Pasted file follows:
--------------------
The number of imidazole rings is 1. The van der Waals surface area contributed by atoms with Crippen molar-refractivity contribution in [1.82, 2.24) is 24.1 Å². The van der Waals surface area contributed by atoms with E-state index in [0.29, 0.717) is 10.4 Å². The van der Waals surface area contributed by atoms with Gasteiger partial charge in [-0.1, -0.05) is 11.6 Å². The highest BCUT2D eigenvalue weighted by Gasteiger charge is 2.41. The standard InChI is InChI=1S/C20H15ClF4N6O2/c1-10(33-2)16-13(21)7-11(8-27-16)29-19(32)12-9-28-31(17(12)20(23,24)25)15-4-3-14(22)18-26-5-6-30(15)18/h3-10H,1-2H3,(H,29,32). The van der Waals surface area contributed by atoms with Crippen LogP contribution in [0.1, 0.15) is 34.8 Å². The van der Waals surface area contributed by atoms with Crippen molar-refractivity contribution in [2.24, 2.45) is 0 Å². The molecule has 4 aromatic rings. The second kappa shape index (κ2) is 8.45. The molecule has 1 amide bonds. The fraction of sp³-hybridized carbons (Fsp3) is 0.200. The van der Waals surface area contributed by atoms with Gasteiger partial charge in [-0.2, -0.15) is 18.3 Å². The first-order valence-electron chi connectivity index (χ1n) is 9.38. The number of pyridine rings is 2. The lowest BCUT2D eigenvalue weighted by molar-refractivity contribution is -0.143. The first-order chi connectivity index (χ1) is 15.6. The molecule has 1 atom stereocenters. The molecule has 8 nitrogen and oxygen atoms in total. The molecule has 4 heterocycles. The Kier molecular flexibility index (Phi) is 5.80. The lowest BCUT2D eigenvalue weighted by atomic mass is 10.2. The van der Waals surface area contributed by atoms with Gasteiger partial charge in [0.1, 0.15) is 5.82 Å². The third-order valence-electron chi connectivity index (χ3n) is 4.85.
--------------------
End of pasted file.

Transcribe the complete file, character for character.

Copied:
The number of imidazole rings is 1. The van der Waals surface area contributed by atoms with Crippen molar-refractivity contribution in [1.82, 2.24) is 24.1 Å². The van der Waals surface area contributed by atoms with E-state index in [0.29, 0.717) is 10.4 Å². The van der Waals surface area contributed by atoms with Gasteiger partial charge in [-0.1, -0.05) is 11.6 Å². The highest BCUT2D eigenvalue weighted by Gasteiger charge is 2.41. The standard InChI is InChI=1S/C20H15ClF4N6O2/c1-10(33-2)16-13(21)7-11(8-27-16)29-19(32)12-9-28-31(17(12)20(23,24)25)15-4-3-14(22)18-26-5-6-30(15)18/h3-10H,1-2H3,(H,29,32). The van der Waals surface area contributed by atoms with Crippen LogP contribution in [0.1, 0.15) is 34.8 Å². The van der Waals surface area contributed by atoms with Crippen molar-refractivity contribution in [2.24, 2.45) is 0 Å². The molecule has 4 aromatic rings. The second kappa shape index (κ2) is 8.45. The molecule has 1 amide bonds. The fraction of sp³-hybridized carbons (Fsp3) is 0.200. The van der Waals surface area contributed by atoms with Gasteiger partial charge in [-0.2, -0.15) is 18.3 Å². The first-order valence-electron chi connectivity index (χ1n) is 9.38. The number of pyridine rings is 2. The lowest BCUT2D eigenvalue weighted by molar-refractivity contribution is -0.143. The first-order chi connectivity index (χ1) is 15.6. The molecule has 1 atom stereocenters. The molecule has 8 nitrogen and oxygen atoms in total. The molecule has 4 heterocycles. The Kier molecular flexibility index (Phi) is 5.80. The lowest BCUT2D eigenvalue weighted by atomic mass is 10.2. The van der Waals surface area contributed by atoms with Gasteiger partial charge in [0.1, 0.15) is 5.82 Å². The third-order valence-electron chi connectivity index (χ3n) is 4.85.